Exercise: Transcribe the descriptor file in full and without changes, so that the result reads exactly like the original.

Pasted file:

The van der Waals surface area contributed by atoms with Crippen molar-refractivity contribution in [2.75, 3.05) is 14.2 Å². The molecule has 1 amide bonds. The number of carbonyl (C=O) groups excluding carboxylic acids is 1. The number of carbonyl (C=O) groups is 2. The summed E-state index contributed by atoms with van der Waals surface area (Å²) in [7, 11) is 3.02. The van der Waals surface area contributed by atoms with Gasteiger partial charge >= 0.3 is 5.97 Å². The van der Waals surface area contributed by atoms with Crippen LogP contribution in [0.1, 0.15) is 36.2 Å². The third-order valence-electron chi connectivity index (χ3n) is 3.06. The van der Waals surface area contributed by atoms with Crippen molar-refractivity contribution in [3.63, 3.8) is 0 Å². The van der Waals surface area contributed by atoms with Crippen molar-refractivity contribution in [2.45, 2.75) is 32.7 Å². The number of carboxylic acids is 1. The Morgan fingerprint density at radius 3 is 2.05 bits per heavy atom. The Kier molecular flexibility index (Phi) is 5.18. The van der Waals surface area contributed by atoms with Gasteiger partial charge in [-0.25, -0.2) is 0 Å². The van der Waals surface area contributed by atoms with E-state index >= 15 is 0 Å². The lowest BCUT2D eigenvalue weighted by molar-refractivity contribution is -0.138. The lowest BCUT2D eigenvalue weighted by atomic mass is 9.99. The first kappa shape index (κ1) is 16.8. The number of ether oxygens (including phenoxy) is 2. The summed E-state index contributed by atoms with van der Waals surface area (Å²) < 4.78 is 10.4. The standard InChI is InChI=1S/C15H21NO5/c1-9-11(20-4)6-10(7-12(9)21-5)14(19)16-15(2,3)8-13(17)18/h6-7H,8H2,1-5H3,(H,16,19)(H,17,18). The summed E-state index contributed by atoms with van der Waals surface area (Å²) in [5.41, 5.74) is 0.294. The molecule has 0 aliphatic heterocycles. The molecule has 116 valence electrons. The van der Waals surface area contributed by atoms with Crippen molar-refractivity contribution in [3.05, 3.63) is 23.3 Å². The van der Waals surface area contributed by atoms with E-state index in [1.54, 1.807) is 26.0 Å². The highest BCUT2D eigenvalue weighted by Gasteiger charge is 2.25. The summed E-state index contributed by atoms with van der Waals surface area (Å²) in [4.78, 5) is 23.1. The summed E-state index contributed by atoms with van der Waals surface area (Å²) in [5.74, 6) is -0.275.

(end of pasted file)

The van der Waals surface area contributed by atoms with Crippen molar-refractivity contribution in [2.75, 3.05) is 14.2 Å². The molecule has 1 amide bonds. The number of carbonyl (C=O) groups excluding carboxylic acids is 1. The number of carbonyl (C=O) groups is 2. The summed E-state index contributed by atoms with van der Waals surface area (Å²) in [7, 11) is 3.02. The van der Waals surface area contributed by atoms with Gasteiger partial charge >= 0.3 is 5.97 Å². The van der Waals surface area contributed by atoms with Crippen LogP contribution in [0.1, 0.15) is 36.2 Å². The third-order valence-electron chi connectivity index (χ3n) is 3.06. The van der Waals surface area contributed by atoms with Crippen molar-refractivity contribution in [3.63, 3.8) is 0 Å². The van der Waals surface area contributed by atoms with Crippen molar-refractivity contribution in [2.45, 2.75) is 32.7 Å². The number of carboxylic acids is 1. The Morgan fingerprint density at radius 3 is 2.05 bits per heavy atom. The Kier molecular flexibility index (Phi) is 5.18. The van der Waals surface area contributed by atoms with Gasteiger partial charge in [-0.25, -0.2) is 0 Å². The van der Waals surface area contributed by atoms with E-state index >= 15 is 0 Å². The lowest BCUT2D eigenvalue weighted by molar-refractivity contribution is -0.138. The lowest BCUT2D eigenvalue weighted by atomic mass is 9.99. The first kappa shape index (κ1) is 16.8. The number of ether oxygens (including phenoxy) is 2. The summed E-state index contributed by atoms with van der Waals surface area (Å²) < 4.78 is 10.4. The standard InChI is InChI=1S/C15H21NO5/c1-9-11(20-4)6-10(7-12(9)21-5)14(19)16-15(2,3)8-13(17)18/h6-7H,8H2,1-5H3,(H,16,19)(H,17,18). The summed E-state index contributed by atoms with van der Waals surface area (Å²) in [5.41, 5.74) is 0.294. The molecule has 0 aliphatic heterocycles. The molecule has 116 valence electrons. The van der Waals surface area contributed by atoms with Crippen molar-refractivity contribution in [3.05, 3.63) is 23.3 Å². The van der Waals surface area contributed by atoms with E-state index in [1.54, 1.807) is 26.0 Å². The highest BCUT2D eigenvalue weighted by Gasteiger charge is 2.25. The summed E-state index contributed by atoms with van der Waals surface area (Å²) in [4.78, 5) is 23.1. The summed E-state index contributed by atoms with van der Waals surface area (Å²) in [5.74, 6) is -0.275.